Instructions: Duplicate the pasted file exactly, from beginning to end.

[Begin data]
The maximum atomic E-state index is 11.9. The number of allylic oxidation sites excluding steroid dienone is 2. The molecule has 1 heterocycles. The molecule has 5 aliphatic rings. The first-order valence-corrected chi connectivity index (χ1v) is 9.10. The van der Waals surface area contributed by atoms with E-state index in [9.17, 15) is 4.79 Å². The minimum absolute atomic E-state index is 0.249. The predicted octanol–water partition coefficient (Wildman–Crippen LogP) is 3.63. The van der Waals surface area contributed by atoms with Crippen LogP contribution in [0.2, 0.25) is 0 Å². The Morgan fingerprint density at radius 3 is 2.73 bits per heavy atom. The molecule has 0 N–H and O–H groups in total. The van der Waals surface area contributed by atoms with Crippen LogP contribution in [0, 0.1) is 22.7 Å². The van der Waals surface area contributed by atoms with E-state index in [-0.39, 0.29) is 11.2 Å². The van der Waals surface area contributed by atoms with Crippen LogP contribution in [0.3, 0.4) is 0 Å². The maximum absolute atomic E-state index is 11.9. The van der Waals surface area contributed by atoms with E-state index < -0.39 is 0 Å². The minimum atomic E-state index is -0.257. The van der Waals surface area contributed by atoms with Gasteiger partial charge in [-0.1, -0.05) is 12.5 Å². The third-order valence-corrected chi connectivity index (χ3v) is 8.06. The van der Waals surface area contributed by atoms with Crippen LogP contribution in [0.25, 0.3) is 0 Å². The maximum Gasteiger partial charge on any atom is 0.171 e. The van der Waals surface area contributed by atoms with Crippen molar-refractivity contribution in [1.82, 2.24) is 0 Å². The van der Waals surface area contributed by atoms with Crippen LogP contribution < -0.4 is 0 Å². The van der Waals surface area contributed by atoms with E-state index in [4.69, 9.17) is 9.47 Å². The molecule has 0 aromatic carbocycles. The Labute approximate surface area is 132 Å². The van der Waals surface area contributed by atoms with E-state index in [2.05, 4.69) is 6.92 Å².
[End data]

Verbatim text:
The maximum atomic E-state index is 11.9. The number of allylic oxidation sites excluding steroid dienone is 2. The molecule has 1 heterocycles. The molecule has 5 aliphatic rings. The first-order valence-corrected chi connectivity index (χ1v) is 9.10. The van der Waals surface area contributed by atoms with E-state index in [9.17, 15) is 4.79 Å². The minimum absolute atomic E-state index is 0.249. The predicted octanol–water partition coefficient (Wildman–Crippen LogP) is 3.63. The van der Waals surface area contributed by atoms with Crippen LogP contribution in [0.2, 0.25) is 0 Å². The Morgan fingerprint density at radius 3 is 2.73 bits per heavy atom. The molecule has 0 N–H and O–H groups in total. The van der Waals surface area contributed by atoms with Crippen LogP contribution in [0, 0.1) is 22.7 Å². The van der Waals surface area contributed by atoms with E-state index in [-0.39, 0.29) is 11.2 Å². The van der Waals surface area contributed by atoms with Crippen LogP contribution in [0.3, 0.4) is 0 Å². The maximum absolute atomic E-state index is 11.9. The van der Waals surface area contributed by atoms with E-state index < -0.39 is 0 Å². The minimum atomic E-state index is -0.257. The van der Waals surface area contributed by atoms with Gasteiger partial charge in [-0.1, -0.05) is 12.5 Å². The third-order valence-corrected chi connectivity index (χ3v) is 8.06. The van der Waals surface area contributed by atoms with Crippen LogP contribution in [0.25, 0.3) is 0 Å². The maximum Gasteiger partial charge on any atom is 0.171 e. The van der Waals surface area contributed by atoms with Crippen molar-refractivity contribution in [1.82, 2.24) is 0 Å². The van der Waals surface area contributed by atoms with Crippen LogP contribution < -0.4 is 0 Å². The van der Waals surface area contributed by atoms with E-state index in [4.69, 9.17) is 9.47 Å². The molecule has 0 aromatic carbocycles. The Labute approximate surface area is 132 Å². The van der Waals surface area contributed by atoms with E-state index in [2.05, 4.69) is 6.92 Å².